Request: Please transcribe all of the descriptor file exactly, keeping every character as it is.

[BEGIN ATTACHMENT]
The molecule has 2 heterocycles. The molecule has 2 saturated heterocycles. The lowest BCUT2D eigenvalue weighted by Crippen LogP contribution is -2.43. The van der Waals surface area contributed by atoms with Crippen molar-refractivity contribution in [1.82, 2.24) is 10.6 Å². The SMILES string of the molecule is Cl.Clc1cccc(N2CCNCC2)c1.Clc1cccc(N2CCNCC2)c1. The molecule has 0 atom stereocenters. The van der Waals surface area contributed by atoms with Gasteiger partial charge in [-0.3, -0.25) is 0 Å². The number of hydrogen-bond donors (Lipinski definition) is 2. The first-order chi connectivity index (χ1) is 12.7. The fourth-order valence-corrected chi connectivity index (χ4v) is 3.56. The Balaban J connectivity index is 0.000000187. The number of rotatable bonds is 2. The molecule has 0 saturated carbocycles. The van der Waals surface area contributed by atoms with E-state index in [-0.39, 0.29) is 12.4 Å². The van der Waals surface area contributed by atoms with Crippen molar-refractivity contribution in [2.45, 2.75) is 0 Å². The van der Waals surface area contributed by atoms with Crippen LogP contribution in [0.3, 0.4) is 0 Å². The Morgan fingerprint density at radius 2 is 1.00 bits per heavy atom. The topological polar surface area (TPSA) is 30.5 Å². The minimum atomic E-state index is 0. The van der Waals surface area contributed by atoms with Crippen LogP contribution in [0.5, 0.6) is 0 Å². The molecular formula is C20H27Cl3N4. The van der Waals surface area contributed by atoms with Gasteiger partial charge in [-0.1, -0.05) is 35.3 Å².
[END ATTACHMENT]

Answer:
The molecule has 2 heterocycles. The molecule has 2 saturated heterocycles. The lowest BCUT2D eigenvalue weighted by Crippen LogP contribution is -2.43. The van der Waals surface area contributed by atoms with Crippen molar-refractivity contribution in [1.82, 2.24) is 10.6 Å². The SMILES string of the molecule is Cl.Clc1cccc(N2CCNCC2)c1.Clc1cccc(N2CCNCC2)c1. The molecule has 0 atom stereocenters. The van der Waals surface area contributed by atoms with Gasteiger partial charge in [-0.3, -0.25) is 0 Å². The number of hydrogen-bond donors (Lipinski definition) is 2. The first-order chi connectivity index (χ1) is 12.7. The fourth-order valence-corrected chi connectivity index (χ4v) is 3.56. The Balaban J connectivity index is 0.000000187. The number of rotatable bonds is 2. The molecule has 0 saturated carbocycles. The van der Waals surface area contributed by atoms with E-state index in [-0.39, 0.29) is 12.4 Å². The van der Waals surface area contributed by atoms with Crippen molar-refractivity contribution in [2.45, 2.75) is 0 Å². The van der Waals surface area contributed by atoms with Crippen LogP contribution in [0.3, 0.4) is 0 Å². The Morgan fingerprint density at radius 2 is 1.00 bits per heavy atom. The topological polar surface area (TPSA) is 30.5 Å². The minimum atomic E-state index is 0. The van der Waals surface area contributed by atoms with Crippen LogP contribution in [0.5, 0.6) is 0 Å². The molecular formula is C20H27Cl3N4. The van der Waals surface area contributed by atoms with Gasteiger partial charge in [-0.1, -0.05) is 35.3 Å².